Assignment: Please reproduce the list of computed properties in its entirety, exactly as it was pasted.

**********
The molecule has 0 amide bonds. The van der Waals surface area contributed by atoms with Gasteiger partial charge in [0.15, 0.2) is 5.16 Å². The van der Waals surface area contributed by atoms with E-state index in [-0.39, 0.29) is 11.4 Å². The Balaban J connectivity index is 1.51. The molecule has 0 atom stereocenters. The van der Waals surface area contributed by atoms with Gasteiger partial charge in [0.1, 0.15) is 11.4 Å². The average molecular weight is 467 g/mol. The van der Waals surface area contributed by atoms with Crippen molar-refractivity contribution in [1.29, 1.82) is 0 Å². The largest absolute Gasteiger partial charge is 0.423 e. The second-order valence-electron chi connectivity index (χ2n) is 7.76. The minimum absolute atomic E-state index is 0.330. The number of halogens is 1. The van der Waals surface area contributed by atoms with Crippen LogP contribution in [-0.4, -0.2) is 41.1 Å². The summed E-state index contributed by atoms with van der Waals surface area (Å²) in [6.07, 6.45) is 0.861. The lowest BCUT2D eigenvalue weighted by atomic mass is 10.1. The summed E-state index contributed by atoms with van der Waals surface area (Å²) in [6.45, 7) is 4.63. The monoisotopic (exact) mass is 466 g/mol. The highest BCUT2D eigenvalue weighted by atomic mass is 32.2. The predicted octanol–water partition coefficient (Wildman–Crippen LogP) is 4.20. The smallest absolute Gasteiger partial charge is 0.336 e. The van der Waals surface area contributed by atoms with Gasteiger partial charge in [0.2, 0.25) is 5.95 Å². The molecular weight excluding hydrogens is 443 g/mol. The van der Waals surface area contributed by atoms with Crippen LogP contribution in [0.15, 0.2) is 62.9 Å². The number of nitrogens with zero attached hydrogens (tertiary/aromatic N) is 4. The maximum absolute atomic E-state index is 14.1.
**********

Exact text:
The molecule has 0 amide bonds. The van der Waals surface area contributed by atoms with Gasteiger partial charge in [0.15, 0.2) is 5.16 Å². The van der Waals surface area contributed by atoms with E-state index in [-0.39, 0.29) is 11.4 Å². The Balaban J connectivity index is 1.51. The molecule has 0 atom stereocenters. The van der Waals surface area contributed by atoms with Gasteiger partial charge in [0.1, 0.15) is 11.4 Å². The average molecular weight is 467 g/mol. The van der Waals surface area contributed by atoms with Crippen molar-refractivity contribution in [1.29, 1.82) is 0 Å². The largest absolute Gasteiger partial charge is 0.423 e. The second-order valence-electron chi connectivity index (χ2n) is 7.76. The minimum absolute atomic E-state index is 0.330. The number of halogens is 1. The van der Waals surface area contributed by atoms with Crippen LogP contribution in [-0.4, -0.2) is 41.1 Å². The summed E-state index contributed by atoms with van der Waals surface area (Å²) in [6.07, 6.45) is 0.861. The lowest BCUT2D eigenvalue weighted by atomic mass is 10.1. The summed E-state index contributed by atoms with van der Waals surface area (Å²) in [6.45, 7) is 4.63. The monoisotopic (exact) mass is 466 g/mol. The highest BCUT2D eigenvalue weighted by atomic mass is 32.2. The predicted octanol–water partition coefficient (Wildman–Crippen LogP) is 4.20. The smallest absolute Gasteiger partial charge is 0.336 e. The van der Waals surface area contributed by atoms with Gasteiger partial charge in [0.2, 0.25) is 5.95 Å². The molecular weight excluding hydrogens is 443 g/mol. The van der Waals surface area contributed by atoms with Crippen LogP contribution in [0.15, 0.2) is 62.9 Å². The number of nitrogens with zero attached hydrogens (tertiary/aromatic N) is 4. The maximum absolute atomic E-state index is 14.1.